Fashion Revolution Week 2022

Money | Fashion | Power

This year, Fashion Revolution is calling on global citizens to rise up together for a regenerative, restorative and revolutionary new fashion system. Throughout Fashion Revolution Week, the groundwork will be laid down for new laws on living wages for the people that make our clothes, brands will be encouraged to shift their focus away from endless growth, and consumers will be inspired to scrutinise the real value of what we buy.

Fashion Revolution Week

How to avoid overconsumption

As a consumer, we have the power to change the fashion system. Shopping can be overwhelming, trying to figure out which brands pay living wages, who are trying to greenwash us, which ones are championing organic and recycled material?

There is a simple answer to this and that is to buy less, value what we have and the new clothes we buy. Fashion Revolution are asking brands to ‘shift their focus away from endless growth’. We can support this cause buy reducing the growth of our wardrobes. Below we share our tips on how to make a difference all year round.

Mend more, buy less

We teach people to repair, refresh and refashion their clothes. Mending clothes means we get to wear the garment for that bit longer. It could be a favourite pair of jeans that has holes from being worn so much. Or a dress that never did fit quite right and needs altering. Maybe even a coat that hasn’t been worn simply because the button fell off. The process of mending is rewarding, taking time over a piece of clothing, feeling the cloth and remembering the times we wore it. As we repair, we understand the construction of the clothes and all the hard work that goes into making them. Helping us to value them more.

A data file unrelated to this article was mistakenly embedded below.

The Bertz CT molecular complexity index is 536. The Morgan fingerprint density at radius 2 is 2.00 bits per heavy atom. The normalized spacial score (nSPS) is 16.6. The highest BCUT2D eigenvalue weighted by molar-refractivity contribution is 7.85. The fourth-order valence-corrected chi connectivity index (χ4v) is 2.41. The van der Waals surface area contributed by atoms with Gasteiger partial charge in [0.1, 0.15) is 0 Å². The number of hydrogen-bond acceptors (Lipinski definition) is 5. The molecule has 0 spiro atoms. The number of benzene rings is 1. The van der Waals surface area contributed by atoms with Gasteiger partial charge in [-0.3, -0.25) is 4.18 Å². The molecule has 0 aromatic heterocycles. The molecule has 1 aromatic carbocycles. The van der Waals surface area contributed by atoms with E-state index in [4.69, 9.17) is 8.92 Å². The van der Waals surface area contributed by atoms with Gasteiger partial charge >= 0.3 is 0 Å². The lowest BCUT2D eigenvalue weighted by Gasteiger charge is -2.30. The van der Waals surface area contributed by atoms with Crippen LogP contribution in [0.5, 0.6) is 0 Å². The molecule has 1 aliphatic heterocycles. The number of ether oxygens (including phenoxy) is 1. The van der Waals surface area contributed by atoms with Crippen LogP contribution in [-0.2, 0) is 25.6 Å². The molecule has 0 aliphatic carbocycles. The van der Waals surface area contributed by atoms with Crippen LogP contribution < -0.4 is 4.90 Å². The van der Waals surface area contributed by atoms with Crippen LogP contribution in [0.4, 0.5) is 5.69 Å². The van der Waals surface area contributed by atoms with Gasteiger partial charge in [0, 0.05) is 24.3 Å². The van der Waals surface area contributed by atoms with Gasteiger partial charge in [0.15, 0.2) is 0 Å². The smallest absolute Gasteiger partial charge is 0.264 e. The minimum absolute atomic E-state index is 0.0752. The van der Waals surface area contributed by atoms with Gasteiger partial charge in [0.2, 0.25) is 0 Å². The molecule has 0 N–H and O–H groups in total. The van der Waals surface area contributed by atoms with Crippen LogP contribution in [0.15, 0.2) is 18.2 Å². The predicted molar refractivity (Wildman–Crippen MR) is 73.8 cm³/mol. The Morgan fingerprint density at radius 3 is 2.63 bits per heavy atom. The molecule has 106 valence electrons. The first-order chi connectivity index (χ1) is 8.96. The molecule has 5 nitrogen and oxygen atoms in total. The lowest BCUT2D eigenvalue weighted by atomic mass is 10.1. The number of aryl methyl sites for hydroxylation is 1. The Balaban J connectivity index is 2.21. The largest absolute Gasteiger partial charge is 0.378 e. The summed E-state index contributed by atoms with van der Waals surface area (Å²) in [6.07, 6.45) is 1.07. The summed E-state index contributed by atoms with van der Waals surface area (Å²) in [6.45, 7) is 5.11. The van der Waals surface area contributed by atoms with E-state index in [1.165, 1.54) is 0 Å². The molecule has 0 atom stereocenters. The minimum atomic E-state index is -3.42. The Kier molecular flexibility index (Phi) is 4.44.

Slow down and think about what we are buying. It is not the end of the world if we buy something new if it has been a very thought out decision and we have thought of other options beforehand.

Jen Gale, Sustainable(ish)

Buy second hand

We love fashion, it is in our name! Keeping and wearing our clothes for longer hasn’t stopped us enjoying the shopping experience. Expressing our identity through the clothes we wear, buying second hand is more fun than buying new. The UK’s highstreets are full of charity shops selling clothes in every shape, colour and size. Discovering areas of towns and cities that have the best selection. Buying from charity shops is a double win as we are preventing the clothes from reaching landfill and the charity benefits from the sale. Swishing (clothes swapping) events, buying vintage and using the many second hand clothes apps are also a fun way to shop. Jen Gale started Sustainable (ish) to encourage us all to make ethical choices and not feel bad when we are not able to. This was a result of a year of not buying anything new in 2014, which Jen has pledged to repeat this year. Find out how she gets on, plus lots of other great tips on her podcast.


A word of warning here. A fashion brand may talk the talk and at first glimpse sound like they are sustainable but there is more to investigate. For example, H&M have their Conscious range. This is a tiny percentage of their overall sales, the rest of which do not follow the same sustainable credentials. The fast fashion system started around the industrial revolution in the 19th Century, increasing over the decades, especially after World War II. This has resulted in a complex supply chain, where often the fashion buyers and product developers don’t know the full journey of their stock from fibre to shop floor. How can they ensure staff are paid a living wage and treated fairly and harmful chemicals are not released if they don’t know where the fibre is produced or where the fabric is woven?